Abstract | Volume 2 | Issue 2 | JRS Jul – Dec 2022 | Page 26 | Antonio Déniz Cáceres, Pedro Saavedra Santana, María Isabel Marrero Arencibia, Jaime Hernández Alemán ,Almudena Hernández
Author: Antonio Déniz Cáceres , Pedro Saavedra Santana , María Isabel Marrero Arencibia , Jaime Hernández Alemán , Almudena Hernández 
 Rehabilitation Service, Hospital Universitario de Gran Canaria Dr. Negrín, Spain.
 Department of Mathematics, Universidad de Las Palmas de Gran Canaria, Spain.
 Department of Biochemestry and Molecular Biology, Universidad de Las Palmas de Gran Canaria, Spain.
 Universidad de Las Palmas de Gran Canaria, Spain.
Address of Correspondence
Dr. Antonio Déniz Cáceres, MD, PhD,
Rehabilitation Service, Hospital Universitario de Gran Canaria Dr. Negrín, Spain.
Introduction: Spasticity is a common complication in patients with brain damage secondary to stroke and multiple sclerosis, generating
disability and reducing the quality of life. In cases of muscles spasticity, we usually use Botulinum toxin injections (BTI) associated with
physiotherapy. Extracorporeal shock wave therapy (ESWT) is a safe, effective, and non-invasive treatment in these patients. Both methods are highly effective but currently are applied separately. Scientific evidence of the combined use of both techniques is scarce. The aim of this study is to assess the results of the association of both treatments (ESWT and BTI). On spasticity in patients secondary to stroke or multiple sclerosis.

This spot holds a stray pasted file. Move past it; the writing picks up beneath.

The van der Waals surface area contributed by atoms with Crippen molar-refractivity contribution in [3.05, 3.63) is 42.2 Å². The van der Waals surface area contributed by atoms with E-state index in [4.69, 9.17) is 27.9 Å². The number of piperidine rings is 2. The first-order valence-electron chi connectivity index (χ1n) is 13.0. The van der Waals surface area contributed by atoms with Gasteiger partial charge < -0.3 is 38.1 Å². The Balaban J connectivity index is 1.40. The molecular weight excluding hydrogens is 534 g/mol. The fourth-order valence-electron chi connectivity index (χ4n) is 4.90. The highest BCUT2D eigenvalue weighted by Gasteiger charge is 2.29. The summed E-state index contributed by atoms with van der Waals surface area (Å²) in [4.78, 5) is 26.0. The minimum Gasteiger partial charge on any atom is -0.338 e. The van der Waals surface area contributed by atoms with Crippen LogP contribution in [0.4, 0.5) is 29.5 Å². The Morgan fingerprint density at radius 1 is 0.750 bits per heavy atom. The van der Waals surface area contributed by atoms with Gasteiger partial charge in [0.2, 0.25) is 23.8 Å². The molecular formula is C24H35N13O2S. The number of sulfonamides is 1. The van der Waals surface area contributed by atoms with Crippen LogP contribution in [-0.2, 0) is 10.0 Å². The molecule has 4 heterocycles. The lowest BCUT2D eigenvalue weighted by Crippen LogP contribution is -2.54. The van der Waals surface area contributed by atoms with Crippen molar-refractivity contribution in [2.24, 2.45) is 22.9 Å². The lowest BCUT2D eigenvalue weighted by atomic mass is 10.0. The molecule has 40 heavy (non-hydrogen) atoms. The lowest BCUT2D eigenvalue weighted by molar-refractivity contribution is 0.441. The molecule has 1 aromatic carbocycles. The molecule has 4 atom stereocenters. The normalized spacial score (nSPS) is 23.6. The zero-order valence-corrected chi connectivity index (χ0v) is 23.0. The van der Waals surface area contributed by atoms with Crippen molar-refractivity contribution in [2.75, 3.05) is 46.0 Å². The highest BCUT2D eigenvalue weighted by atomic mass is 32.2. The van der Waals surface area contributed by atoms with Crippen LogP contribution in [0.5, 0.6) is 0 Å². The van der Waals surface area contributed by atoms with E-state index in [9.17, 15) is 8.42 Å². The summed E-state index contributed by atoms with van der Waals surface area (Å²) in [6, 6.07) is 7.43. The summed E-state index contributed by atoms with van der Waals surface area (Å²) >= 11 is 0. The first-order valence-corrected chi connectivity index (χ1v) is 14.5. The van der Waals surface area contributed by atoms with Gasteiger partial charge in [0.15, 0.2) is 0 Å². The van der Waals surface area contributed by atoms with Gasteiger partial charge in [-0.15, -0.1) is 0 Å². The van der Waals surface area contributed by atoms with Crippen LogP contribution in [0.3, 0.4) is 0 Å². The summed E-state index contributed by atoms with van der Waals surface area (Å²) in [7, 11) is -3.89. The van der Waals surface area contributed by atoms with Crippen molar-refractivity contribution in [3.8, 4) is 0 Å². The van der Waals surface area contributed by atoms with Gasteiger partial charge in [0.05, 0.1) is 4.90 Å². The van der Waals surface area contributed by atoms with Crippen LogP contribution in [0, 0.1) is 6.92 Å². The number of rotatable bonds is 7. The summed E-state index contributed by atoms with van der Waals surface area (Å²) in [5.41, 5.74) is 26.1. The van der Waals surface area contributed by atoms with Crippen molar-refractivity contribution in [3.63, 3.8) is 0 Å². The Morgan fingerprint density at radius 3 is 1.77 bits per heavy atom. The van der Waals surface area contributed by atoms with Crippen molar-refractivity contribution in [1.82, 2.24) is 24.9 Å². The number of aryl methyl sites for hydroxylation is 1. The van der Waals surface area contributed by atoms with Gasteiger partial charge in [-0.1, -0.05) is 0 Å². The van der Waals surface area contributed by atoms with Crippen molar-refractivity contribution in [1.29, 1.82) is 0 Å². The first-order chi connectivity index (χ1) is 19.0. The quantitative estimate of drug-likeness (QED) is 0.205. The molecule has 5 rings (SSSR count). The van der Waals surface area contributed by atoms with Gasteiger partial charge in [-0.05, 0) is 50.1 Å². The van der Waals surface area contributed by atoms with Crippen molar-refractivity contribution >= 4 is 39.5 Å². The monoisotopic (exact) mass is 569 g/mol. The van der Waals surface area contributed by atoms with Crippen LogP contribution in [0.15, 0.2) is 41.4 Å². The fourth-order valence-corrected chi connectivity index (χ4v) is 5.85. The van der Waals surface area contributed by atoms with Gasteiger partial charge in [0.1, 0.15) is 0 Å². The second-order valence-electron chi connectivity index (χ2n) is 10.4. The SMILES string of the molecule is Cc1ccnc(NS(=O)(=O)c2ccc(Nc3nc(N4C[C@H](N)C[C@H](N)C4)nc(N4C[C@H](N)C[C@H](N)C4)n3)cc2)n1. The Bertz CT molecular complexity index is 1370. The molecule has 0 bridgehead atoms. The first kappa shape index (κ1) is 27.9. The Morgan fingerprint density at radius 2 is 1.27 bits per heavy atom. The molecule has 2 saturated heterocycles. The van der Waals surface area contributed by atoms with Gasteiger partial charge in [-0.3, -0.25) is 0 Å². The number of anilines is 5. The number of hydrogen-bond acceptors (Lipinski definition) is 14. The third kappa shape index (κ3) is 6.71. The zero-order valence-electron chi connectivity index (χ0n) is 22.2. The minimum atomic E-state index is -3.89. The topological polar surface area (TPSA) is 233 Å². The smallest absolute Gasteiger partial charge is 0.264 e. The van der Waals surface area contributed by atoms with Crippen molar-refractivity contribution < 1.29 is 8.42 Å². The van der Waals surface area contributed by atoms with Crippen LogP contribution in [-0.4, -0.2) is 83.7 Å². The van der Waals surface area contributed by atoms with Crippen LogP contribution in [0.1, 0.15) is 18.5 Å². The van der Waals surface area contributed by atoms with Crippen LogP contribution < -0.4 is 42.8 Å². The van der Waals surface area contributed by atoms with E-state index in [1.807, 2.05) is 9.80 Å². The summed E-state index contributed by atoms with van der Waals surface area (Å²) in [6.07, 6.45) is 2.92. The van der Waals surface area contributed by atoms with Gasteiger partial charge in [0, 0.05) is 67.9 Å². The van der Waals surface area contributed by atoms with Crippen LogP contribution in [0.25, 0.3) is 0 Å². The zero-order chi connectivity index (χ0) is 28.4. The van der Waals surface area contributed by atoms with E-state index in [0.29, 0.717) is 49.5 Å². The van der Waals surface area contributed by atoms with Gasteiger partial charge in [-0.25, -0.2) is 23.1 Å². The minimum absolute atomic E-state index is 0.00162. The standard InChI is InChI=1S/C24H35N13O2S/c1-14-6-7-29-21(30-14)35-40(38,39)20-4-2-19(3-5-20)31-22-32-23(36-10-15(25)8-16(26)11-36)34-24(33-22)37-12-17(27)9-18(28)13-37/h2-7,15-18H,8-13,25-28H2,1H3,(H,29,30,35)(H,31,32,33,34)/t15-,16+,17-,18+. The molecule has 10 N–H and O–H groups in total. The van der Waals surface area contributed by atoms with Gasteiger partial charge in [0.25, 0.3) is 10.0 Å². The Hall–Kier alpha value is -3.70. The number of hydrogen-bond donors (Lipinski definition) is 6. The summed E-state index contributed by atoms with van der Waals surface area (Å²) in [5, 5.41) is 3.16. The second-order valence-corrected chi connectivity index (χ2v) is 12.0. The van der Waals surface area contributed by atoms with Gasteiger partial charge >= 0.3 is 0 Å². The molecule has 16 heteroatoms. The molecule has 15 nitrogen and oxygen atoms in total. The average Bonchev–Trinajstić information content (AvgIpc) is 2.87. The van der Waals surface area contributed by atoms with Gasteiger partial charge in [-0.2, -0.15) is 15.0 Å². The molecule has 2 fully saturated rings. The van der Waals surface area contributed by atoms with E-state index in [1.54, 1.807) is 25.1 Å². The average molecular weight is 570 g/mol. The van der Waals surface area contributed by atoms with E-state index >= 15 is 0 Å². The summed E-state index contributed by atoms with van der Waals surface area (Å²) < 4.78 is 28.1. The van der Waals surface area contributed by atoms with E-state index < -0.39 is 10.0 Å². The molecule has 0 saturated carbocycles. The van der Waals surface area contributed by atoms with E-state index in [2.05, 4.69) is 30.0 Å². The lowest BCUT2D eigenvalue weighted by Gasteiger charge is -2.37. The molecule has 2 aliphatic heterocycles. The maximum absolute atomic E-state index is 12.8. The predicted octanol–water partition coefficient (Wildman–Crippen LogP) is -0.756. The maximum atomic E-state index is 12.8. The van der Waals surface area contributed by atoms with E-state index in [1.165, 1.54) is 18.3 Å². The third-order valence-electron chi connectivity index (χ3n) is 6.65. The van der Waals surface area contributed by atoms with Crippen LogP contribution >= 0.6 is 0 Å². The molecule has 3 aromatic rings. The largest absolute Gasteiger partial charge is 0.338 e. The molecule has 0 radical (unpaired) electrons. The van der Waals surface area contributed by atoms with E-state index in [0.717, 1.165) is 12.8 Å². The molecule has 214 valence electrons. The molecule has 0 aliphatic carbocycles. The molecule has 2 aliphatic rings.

Materials and Methods: This is a prospective study, with 6-month follow-up, including 10 adult patients with stroke or multiple sclerosis. ESWT was added to the usual treatment with BTI weekly for 3 weeks. The patients received rehabilitation during the treatment period and during the follow-up period. For statistical analysis in each of the follow-up weeks, the markers analyzed (spasticity and gait speed) were summarized in medians, which were plotted as a weekly function and the paired data were compared with the Wilcoxon test. The data were analyzed with an statistical program version 3.6.1 (R Development Core Team, 2019).
Results and Conclusions: We observed a statistically significant improvement in spasticity that was correlated with an increase in walking speed. The effectiveness of the combined treatment was superior and lasted longer than BTI alone.
Keywords: Shockwaves, Spasticity, Brain damage, Botulinum Toxin
|How to Cite this article: Deniz A, Saavedra P, Marrero I, Hernández J, Hernández A | Treatment of Spasticity in Patients with Brain Damage with the Association of Focused Shock Waves and Botulinum Toxin. | Journal of Regenerative Science | Jul – Dec 2022; 2(2): 26.|